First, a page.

Microsoft and Yahoo have confirmed that they have joined the Open Book Alliance, a newly formed group opposed to the Google Book settlement.
Amazon also reportedly joined the coalition, which is expected to make an announcement next week. Amazon, however, declined to comment.
The Open Book Alliance is a distinct organization from the Open Content Alliance, a group with similar goals created by Yahoo, the Internet Archive, and many universities.
Last October, Google reached a settlement with the authors and publishers who brought a lawsuit against Google for scanning books for its search index without permission. The settlement awaits approval from the judge overseeing the case. The U.S. Department of Justice is also weighing whether the settlement merits antitrust action.
A fairness hearing to consider approval of the settlement is scheduled for October 7. The deadline for objections to the settlement is September 4.
The major areas of contention revolve around issues of privacy, exclusivity, and indemnification from liability. Critics of the settlement want Google to commit to: offering online readers the same privacy protection enjoyed by offline readers; an open registry system rather than one controlled by two publishing industry groups; and indemnification from copyright claims for those who want to scan orphaned works -- books for which the copyright holder cannot be found -- as Google has done.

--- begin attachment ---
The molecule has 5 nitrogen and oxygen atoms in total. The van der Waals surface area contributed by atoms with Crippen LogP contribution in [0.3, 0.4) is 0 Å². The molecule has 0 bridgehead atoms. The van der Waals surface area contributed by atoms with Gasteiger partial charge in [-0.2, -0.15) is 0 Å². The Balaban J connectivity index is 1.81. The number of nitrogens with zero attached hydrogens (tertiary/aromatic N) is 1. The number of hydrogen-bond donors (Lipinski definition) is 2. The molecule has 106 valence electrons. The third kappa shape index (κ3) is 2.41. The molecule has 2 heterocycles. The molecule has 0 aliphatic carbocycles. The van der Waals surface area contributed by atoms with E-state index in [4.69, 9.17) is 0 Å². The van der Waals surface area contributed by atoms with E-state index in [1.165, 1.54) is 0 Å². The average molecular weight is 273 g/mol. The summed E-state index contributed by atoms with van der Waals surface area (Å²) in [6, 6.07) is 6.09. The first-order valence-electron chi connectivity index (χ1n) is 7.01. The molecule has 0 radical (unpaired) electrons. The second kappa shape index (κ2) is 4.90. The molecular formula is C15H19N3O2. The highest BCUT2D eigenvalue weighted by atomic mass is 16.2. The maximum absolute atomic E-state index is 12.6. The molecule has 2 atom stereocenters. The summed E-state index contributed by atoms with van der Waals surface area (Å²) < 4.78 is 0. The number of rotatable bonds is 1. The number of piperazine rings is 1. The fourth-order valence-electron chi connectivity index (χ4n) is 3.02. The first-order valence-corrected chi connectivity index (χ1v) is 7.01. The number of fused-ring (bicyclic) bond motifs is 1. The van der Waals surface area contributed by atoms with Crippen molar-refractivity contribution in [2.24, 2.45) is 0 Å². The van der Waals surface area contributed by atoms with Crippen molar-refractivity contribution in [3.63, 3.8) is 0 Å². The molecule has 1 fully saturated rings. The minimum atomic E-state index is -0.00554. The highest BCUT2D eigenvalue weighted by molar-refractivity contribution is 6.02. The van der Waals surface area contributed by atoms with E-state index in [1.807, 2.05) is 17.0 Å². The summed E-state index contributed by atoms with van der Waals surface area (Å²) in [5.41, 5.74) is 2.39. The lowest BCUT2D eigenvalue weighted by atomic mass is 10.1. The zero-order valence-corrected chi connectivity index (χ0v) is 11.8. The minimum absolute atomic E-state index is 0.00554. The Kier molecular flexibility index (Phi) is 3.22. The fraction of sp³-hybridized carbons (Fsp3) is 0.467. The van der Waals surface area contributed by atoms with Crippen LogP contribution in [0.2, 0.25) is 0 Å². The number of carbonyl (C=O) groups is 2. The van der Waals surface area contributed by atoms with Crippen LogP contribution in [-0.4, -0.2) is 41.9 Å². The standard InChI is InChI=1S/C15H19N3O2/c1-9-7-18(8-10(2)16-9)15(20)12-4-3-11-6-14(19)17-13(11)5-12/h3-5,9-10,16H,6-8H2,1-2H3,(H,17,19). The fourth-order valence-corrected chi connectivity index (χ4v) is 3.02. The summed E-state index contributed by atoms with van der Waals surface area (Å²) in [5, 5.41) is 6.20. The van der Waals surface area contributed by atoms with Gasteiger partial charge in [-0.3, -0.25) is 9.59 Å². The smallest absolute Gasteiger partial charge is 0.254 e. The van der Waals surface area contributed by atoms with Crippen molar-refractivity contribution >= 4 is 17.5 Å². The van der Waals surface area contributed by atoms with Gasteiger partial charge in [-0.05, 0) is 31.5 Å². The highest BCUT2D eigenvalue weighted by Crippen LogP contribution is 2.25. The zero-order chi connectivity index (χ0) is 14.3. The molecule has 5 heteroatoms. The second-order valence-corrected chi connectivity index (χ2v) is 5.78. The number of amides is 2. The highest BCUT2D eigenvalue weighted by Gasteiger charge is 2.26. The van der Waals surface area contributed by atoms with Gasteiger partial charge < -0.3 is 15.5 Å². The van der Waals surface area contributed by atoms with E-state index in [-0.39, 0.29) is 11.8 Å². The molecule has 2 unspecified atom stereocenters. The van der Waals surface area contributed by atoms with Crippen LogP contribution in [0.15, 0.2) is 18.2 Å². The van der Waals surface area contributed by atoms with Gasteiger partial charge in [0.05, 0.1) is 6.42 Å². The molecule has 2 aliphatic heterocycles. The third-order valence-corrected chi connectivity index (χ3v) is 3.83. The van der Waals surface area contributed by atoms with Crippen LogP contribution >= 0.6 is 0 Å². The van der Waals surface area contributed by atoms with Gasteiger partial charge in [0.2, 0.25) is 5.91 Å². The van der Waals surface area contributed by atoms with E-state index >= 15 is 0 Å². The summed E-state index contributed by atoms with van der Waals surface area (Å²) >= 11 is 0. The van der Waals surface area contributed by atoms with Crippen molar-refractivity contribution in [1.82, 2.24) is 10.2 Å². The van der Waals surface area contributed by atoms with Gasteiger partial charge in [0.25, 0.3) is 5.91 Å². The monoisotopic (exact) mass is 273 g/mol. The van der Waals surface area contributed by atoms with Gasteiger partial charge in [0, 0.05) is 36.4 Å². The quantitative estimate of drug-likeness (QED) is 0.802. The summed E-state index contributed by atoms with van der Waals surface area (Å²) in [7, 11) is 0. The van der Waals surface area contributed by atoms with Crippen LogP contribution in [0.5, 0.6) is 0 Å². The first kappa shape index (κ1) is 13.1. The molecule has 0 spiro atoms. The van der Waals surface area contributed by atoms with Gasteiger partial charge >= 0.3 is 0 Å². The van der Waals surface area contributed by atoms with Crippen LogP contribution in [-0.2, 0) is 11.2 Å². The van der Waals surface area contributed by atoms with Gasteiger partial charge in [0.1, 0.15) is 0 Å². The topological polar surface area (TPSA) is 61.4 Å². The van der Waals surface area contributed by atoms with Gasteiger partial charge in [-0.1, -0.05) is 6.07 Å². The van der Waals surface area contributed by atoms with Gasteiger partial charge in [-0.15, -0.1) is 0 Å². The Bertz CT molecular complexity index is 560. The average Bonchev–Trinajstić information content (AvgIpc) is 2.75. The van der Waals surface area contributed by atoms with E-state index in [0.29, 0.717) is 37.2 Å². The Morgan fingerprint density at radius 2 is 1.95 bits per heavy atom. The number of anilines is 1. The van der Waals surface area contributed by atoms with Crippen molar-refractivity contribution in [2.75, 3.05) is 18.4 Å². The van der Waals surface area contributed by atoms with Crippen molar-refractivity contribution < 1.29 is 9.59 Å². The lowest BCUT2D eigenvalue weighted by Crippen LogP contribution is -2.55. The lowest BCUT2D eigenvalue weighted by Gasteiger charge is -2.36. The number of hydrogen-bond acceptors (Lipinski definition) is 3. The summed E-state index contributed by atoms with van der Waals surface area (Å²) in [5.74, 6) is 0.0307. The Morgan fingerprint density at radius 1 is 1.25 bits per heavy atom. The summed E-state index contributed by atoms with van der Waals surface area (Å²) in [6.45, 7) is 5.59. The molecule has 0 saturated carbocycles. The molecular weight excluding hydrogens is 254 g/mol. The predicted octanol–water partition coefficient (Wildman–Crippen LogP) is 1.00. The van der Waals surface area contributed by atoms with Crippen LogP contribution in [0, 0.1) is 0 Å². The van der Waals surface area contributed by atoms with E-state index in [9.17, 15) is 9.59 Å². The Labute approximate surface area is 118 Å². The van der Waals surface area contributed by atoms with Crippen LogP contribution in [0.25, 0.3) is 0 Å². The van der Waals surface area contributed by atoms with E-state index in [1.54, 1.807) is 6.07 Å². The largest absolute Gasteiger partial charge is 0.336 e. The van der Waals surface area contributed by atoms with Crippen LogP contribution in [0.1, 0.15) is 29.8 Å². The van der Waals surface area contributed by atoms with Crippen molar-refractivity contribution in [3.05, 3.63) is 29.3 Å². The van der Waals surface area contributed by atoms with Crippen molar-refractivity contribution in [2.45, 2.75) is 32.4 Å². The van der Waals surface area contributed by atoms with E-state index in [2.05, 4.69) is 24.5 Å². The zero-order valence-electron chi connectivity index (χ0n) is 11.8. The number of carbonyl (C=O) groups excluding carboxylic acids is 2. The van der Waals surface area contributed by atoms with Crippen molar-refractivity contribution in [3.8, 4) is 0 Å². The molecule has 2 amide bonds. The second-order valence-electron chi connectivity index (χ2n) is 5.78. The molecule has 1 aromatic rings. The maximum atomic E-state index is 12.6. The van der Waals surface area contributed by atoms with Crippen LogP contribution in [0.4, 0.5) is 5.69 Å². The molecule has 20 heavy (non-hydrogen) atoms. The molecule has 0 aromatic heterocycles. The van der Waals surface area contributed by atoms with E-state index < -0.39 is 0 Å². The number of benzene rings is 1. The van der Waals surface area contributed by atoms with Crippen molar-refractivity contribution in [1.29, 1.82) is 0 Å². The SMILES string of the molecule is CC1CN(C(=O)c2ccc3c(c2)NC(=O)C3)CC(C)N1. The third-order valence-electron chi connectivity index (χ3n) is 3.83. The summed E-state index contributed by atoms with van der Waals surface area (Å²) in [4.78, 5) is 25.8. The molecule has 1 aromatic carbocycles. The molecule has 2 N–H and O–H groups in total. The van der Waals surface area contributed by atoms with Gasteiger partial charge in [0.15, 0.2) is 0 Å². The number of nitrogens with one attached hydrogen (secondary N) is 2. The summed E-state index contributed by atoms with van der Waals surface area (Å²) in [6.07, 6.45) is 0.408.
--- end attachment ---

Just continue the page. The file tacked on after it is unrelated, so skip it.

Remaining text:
In May, Google said that it planned "to build and support a digital book ecosystem to allow our partner publishers to make their books available for purchase from any Web-enabled device," showing that Google Book Search will become a platform for Google book sales. This presumably explains Amazon's reported decision to join the coalition opposing the settlement.
To Google, Microsoft's public opposition seems incongruous because the company shuttered its Live Book Search project last year "to focus on search verticals with high commercial intent, such as travel."